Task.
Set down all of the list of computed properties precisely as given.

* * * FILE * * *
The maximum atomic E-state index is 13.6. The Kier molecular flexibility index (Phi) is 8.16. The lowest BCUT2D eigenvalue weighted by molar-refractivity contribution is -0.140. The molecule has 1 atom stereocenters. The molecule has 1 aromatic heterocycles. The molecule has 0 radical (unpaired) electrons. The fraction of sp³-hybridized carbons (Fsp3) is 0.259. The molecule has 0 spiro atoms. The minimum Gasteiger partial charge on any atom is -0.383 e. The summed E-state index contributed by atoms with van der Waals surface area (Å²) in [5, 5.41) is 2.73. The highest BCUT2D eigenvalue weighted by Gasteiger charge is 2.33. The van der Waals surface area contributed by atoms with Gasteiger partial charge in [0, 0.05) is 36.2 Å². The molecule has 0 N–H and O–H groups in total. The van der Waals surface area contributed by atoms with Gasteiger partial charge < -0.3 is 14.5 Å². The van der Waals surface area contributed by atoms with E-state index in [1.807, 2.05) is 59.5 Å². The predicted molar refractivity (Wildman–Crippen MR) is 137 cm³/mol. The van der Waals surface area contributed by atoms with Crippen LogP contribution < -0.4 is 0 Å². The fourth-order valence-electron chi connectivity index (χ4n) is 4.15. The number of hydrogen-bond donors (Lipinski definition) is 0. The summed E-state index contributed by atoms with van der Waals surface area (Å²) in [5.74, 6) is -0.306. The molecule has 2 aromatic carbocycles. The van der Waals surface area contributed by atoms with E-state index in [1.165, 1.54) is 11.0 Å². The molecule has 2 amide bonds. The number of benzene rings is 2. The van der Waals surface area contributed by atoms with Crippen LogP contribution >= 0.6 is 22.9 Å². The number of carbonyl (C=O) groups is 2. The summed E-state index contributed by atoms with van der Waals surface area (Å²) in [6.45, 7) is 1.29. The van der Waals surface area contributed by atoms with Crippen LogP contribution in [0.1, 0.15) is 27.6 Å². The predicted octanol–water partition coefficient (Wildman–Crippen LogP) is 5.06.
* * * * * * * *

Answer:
The maximum atomic E-state index is 13.6. The Kier molecular flexibility index (Phi) is 8.16. The lowest BCUT2D eigenvalue weighted by molar-refractivity contribution is -0.140. The molecule has 1 atom stereocenters. The molecule has 1 aromatic heterocycles. The molecule has 0 radical (unpaired) electrons. The fraction of sp³-hybridized carbons (Fsp3) is 0.259. The molecule has 0 spiro atoms. The minimum Gasteiger partial charge on any atom is -0.383 e. The summed E-state index contributed by atoms with van der Waals surface area (Å²) in [5, 5.41) is 2.73. The highest BCUT2D eigenvalue weighted by Gasteiger charge is 2.33. The van der Waals surface area contributed by atoms with Gasteiger partial charge in [0, 0.05) is 36.2 Å². The molecule has 0 N–H and O–H groups in total. The van der Waals surface area contributed by atoms with Gasteiger partial charge < -0.3 is 14.5 Å². The van der Waals surface area contributed by atoms with E-state index in [1.807, 2.05) is 59.5 Å². The predicted molar refractivity (Wildman–Crippen MR) is 137 cm³/mol. The van der Waals surface area contributed by atoms with Crippen LogP contribution < -0.4 is 0 Å². The fourth-order valence-electron chi connectivity index (χ4n) is 4.15. The number of hydrogen-bond donors (Lipinski definition) is 0. The summed E-state index contributed by atoms with van der Waals surface area (Å²) in [5.74, 6) is -0.306. The molecule has 2 aromatic carbocycles. The van der Waals surface area contributed by atoms with E-state index in [1.165, 1.54) is 11.0 Å². The molecule has 2 amide bonds. The number of benzene rings is 2. The van der Waals surface area contributed by atoms with Crippen LogP contribution >= 0.6 is 22.9 Å². The number of carbonyl (C=O) groups is 2. The summed E-state index contributed by atoms with van der Waals surface area (Å²) in [6.45, 7) is 1.29. The van der Waals surface area contributed by atoms with Crippen LogP contribution in [0.1, 0.15) is 27.6 Å². The predicted octanol–water partition coefficient (Wildman–Crippen LogP) is 5.06.